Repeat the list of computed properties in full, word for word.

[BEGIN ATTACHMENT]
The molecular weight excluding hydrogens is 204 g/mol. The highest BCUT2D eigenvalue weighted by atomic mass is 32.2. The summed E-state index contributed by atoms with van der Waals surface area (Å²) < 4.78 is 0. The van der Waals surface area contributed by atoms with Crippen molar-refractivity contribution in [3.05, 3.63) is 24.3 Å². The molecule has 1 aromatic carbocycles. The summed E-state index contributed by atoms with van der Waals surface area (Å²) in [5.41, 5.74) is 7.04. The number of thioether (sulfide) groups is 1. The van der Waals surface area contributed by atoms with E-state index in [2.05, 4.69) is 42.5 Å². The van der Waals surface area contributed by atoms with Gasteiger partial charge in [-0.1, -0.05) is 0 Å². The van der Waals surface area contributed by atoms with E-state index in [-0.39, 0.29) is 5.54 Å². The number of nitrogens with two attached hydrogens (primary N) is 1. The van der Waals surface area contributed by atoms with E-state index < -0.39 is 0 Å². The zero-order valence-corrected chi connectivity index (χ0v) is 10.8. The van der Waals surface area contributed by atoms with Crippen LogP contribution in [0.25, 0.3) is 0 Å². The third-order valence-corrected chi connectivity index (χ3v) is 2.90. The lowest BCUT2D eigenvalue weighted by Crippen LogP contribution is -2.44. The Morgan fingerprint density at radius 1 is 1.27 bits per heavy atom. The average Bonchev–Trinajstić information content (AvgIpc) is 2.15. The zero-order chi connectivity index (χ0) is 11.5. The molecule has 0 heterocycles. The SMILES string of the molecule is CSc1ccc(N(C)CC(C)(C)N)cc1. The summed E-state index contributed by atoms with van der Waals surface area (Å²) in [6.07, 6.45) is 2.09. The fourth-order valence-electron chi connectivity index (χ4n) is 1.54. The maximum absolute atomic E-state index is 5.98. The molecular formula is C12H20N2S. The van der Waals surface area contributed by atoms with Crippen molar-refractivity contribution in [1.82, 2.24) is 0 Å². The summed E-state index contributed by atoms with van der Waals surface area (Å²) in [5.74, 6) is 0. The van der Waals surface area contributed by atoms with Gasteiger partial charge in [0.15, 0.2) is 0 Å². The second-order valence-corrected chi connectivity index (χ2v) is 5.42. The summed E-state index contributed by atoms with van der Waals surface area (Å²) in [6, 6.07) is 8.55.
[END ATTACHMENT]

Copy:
The molecular weight excluding hydrogens is 204 g/mol. The highest BCUT2D eigenvalue weighted by atomic mass is 32.2. The summed E-state index contributed by atoms with van der Waals surface area (Å²) < 4.78 is 0. The van der Waals surface area contributed by atoms with Crippen molar-refractivity contribution in [3.05, 3.63) is 24.3 Å². The molecule has 1 aromatic carbocycles. The summed E-state index contributed by atoms with van der Waals surface area (Å²) in [5.41, 5.74) is 7.04. The number of thioether (sulfide) groups is 1. The van der Waals surface area contributed by atoms with E-state index in [2.05, 4.69) is 42.5 Å². The van der Waals surface area contributed by atoms with Gasteiger partial charge in [-0.1, -0.05) is 0 Å². The van der Waals surface area contributed by atoms with E-state index in [-0.39, 0.29) is 5.54 Å². The number of nitrogens with two attached hydrogens (primary N) is 1. The van der Waals surface area contributed by atoms with E-state index < -0.39 is 0 Å². The zero-order valence-corrected chi connectivity index (χ0v) is 10.8. The van der Waals surface area contributed by atoms with Crippen LogP contribution in [0.25, 0.3) is 0 Å². The third-order valence-corrected chi connectivity index (χ3v) is 2.90. The lowest BCUT2D eigenvalue weighted by Crippen LogP contribution is -2.44. The Morgan fingerprint density at radius 1 is 1.27 bits per heavy atom. The average Bonchev–Trinajstić information content (AvgIpc) is 2.15. The zero-order chi connectivity index (χ0) is 11.5. The molecule has 0 heterocycles. The SMILES string of the molecule is CSc1ccc(N(C)CC(C)(C)N)cc1. The summed E-state index contributed by atoms with van der Waals surface area (Å²) in [6.07, 6.45) is 2.09. The fourth-order valence-electron chi connectivity index (χ4n) is 1.54. The maximum absolute atomic E-state index is 5.98. The molecular formula is C12H20N2S. The van der Waals surface area contributed by atoms with Crippen molar-refractivity contribution in [1.82, 2.24) is 0 Å². The summed E-state index contributed by atoms with van der Waals surface area (Å²) in [5.74, 6) is 0. The van der Waals surface area contributed by atoms with Gasteiger partial charge in [0.15, 0.2) is 0 Å². The second-order valence-corrected chi connectivity index (χ2v) is 5.42. The summed E-state index contributed by atoms with van der Waals surface area (Å²) in [6, 6.07) is 8.55.